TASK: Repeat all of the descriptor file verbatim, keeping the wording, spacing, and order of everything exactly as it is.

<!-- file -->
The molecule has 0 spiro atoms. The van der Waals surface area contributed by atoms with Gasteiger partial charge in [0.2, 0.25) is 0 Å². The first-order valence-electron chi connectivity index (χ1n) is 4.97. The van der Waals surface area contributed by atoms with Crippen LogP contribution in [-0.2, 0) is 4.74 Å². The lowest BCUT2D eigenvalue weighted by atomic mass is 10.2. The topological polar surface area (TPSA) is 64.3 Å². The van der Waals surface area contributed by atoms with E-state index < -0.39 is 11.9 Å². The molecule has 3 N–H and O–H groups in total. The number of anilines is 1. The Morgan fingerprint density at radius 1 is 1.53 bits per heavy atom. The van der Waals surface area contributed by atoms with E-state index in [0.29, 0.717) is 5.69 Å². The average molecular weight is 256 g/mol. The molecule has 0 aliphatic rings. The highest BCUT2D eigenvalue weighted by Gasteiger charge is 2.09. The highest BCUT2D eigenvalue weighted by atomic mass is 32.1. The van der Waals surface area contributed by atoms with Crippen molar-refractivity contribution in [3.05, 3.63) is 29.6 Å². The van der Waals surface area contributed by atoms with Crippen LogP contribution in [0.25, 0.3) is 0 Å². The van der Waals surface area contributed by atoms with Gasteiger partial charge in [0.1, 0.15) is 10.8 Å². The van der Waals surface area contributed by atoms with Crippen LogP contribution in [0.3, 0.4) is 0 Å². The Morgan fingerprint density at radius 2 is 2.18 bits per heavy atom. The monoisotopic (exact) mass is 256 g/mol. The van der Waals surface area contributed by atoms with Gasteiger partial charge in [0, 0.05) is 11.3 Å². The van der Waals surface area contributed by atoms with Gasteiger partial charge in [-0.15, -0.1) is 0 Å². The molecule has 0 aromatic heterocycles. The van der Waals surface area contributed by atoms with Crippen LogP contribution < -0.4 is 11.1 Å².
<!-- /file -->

The molecule has 0 spiro atoms. The van der Waals surface area contributed by atoms with Gasteiger partial charge in [0.2, 0.25) is 0 Å². The first-order valence-electron chi connectivity index (χ1n) is 4.97. The van der Waals surface area contributed by atoms with Crippen LogP contribution in [-0.2, 0) is 4.74 Å². The lowest BCUT2D eigenvalue weighted by atomic mass is 10.2. The topological polar surface area (TPSA) is 64.3 Å². The van der Waals surface area contributed by atoms with E-state index < -0.39 is 11.9 Å². The molecule has 3 N–H and O–H groups in total. The number of anilines is 1. The Morgan fingerprint density at radius 1 is 1.53 bits per heavy atom. The van der Waals surface area contributed by atoms with E-state index in [0.29, 0.717) is 5.69 Å². The average molecular weight is 256 g/mol. The molecule has 0 aliphatic rings. The highest BCUT2D eigenvalue weighted by Gasteiger charge is 2.09. The highest BCUT2D eigenvalue weighted by atomic mass is 32.1. The van der Waals surface area contributed by atoms with Crippen molar-refractivity contribution in [3.05, 3.63) is 29.6 Å². The van der Waals surface area contributed by atoms with Crippen LogP contribution in [0.25, 0.3) is 0 Å². The van der Waals surface area contributed by atoms with Gasteiger partial charge in [0.1, 0.15) is 10.8 Å². The van der Waals surface area contributed by atoms with Crippen LogP contribution in [0.3, 0.4) is 0 Å². The Morgan fingerprint density at radius 2 is 2.18 bits per heavy atom. The monoisotopic (exact) mass is 256 g/mol. The van der Waals surface area contributed by atoms with Gasteiger partial charge in [0, 0.05) is 11.3 Å². The van der Waals surface area contributed by atoms with Gasteiger partial charge in [-0.15, -0.1) is 0 Å². The molecule has 0 aromatic heterocycles. The van der Waals surface area contributed by atoms with Crippen LogP contribution < -0.4 is 11.1 Å².